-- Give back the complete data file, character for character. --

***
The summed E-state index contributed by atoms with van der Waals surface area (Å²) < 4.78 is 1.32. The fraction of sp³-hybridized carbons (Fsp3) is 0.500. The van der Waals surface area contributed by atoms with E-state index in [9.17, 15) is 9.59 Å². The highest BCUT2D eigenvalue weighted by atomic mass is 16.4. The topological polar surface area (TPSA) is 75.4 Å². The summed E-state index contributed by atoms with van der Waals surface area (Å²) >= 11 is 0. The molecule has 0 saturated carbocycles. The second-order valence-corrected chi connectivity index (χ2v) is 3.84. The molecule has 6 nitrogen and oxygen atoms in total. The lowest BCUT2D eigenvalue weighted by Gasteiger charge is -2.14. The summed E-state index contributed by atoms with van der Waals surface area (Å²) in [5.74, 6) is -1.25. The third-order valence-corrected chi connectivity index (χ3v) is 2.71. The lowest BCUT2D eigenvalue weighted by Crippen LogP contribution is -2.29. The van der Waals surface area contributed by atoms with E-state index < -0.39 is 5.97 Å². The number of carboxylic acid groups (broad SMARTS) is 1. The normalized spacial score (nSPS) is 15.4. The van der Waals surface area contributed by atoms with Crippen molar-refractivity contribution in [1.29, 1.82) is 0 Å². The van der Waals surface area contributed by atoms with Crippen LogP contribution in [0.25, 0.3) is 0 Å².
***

The summed E-state index contributed by atoms with van der Waals surface area (Å²) < 4.78 is 1.32. The fraction of sp³-hybridized carbons (Fsp3) is 0.500. The van der Waals surface area contributed by atoms with E-state index in [9.17, 15) is 9.59 Å². The highest BCUT2D eigenvalue weighted by atomic mass is 16.4. The topological polar surface area (TPSA) is 75.4 Å². The summed E-state index contributed by atoms with van der Waals surface area (Å²) >= 11 is 0. The molecule has 0 saturated carbocycles. The second-order valence-corrected chi connectivity index (χ2v) is 3.84. The molecule has 6 nitrogen and oxygen atoms in total. The lowest BCUT2D eigenvalue weighted by Gasteiger charge is -2.14. The summed E-state index contributed by atoms with van der Waals surface area (Å²) in [5.74, 6) is -1.25. The third-order valence-corrected chi connectivity index (χ3v) is 2.71. The lowest BCUT2D eigenvalue weighted by Crippen LogP contribution is -2.29. The van der Waals surface area contributed by atoms with E-state index < -0.39 is 5.97 Å². The number of carboxylic acid groups (broad SMARTS) is 1. The normalized spacial score (nSPS) is 15.4. The van der Waals surface area contributed by atoms with Crippen molar-refractivity contribution in [1.29, 1.82) is 0 Å². The van der Waals surface area contributed by atoms with Crippen LogP contribution in [0.25, 0.3) is 0 Å².